Warm up question: You are presented with five cards shown as follows: Given that each card has one letter on one side and one number on the other side, which cards need to be flipped in order to determine the validity of the following statement:
You are presented with five cards shown as follows:
Given that each card has one letter on one side and one number on the other side, which cards need to be flipped in order to determine the validity of the following statement:
“Each card with a K on one side, has a 3 on the other side.”
Newport Math Club
A statement relating two expressions.
Suppose a student receives the following scores on his calc test: 85, 81, 99, 83, 92. What must he score on the next test to average at least 89.5 in the class, so his teacher will round up his grade?
The triangle inequality is often written as
Where z and w are complex numbers.
What’s the connection between complex numbers and triangles?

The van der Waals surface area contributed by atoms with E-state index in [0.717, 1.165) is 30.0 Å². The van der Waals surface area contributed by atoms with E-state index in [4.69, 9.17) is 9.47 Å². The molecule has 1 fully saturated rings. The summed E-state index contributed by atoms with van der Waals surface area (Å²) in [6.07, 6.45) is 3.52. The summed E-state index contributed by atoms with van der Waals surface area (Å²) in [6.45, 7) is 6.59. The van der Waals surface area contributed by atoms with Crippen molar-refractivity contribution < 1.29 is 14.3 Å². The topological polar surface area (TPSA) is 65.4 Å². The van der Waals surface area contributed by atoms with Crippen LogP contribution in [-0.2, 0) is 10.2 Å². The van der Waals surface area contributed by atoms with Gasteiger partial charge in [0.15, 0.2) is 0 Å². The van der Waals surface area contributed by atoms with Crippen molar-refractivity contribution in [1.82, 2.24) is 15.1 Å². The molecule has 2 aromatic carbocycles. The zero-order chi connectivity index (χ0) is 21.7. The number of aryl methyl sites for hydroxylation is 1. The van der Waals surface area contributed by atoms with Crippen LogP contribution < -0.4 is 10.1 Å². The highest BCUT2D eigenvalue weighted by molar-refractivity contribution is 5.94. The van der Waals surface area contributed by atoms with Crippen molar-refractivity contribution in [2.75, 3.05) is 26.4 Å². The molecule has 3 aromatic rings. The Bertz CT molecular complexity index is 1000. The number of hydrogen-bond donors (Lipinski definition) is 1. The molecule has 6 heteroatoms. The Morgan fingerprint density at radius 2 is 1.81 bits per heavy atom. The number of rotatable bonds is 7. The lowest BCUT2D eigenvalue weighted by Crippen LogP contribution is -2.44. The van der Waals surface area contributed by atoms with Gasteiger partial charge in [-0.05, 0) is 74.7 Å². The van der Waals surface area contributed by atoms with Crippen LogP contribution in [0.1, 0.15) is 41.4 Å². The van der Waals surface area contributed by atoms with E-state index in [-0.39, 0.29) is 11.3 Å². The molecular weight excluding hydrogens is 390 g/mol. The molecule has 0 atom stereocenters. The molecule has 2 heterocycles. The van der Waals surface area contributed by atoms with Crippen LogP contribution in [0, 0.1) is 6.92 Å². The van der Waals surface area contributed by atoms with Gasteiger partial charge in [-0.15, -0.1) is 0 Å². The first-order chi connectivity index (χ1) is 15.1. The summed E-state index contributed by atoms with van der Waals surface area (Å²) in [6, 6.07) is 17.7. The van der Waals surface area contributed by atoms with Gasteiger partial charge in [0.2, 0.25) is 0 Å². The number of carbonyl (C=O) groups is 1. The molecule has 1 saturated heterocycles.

Prove that x² + 2x + 1 ≥ 0 for real x.
Prove that 4x² + 9y² ≥ 12xy for all real x, y
Prove that cos(2θ) - cos²(θ) + 1 is nonnegative for all real angles θ.
Prove: (x² + 1)(y² + 1) ≥ (xy + 1)² for all real x, y
Find the minimum value of x² + 2x + 2 using the trivial inequality. Do not use .
Arithmetic mean – Geometric mean inequality
The general AM – GM inequality is somewhat tricky to prove. However the case n = 2 is quite easy.
Often times when we work with inequalities, we are interested in the equality case. That is, what conditions do have to satisfy to produce equality?
Find the equality case for:
Show that if
and all terms are positive,
For positive x, find the minimum value of the function:
(if you use calculus on this, I will be disappoint)
for . Show this value can be obtained.
Prove that for all positive numbers x, y, and z:
HM – Arithmetic mean – Geometric mean – QM – PM
(HM ≤ AM ≤ GM ≤ QM ≤ PM)
Note: These means are often not useful and are tested for the sake of testing definitions. So you should know them, but not really.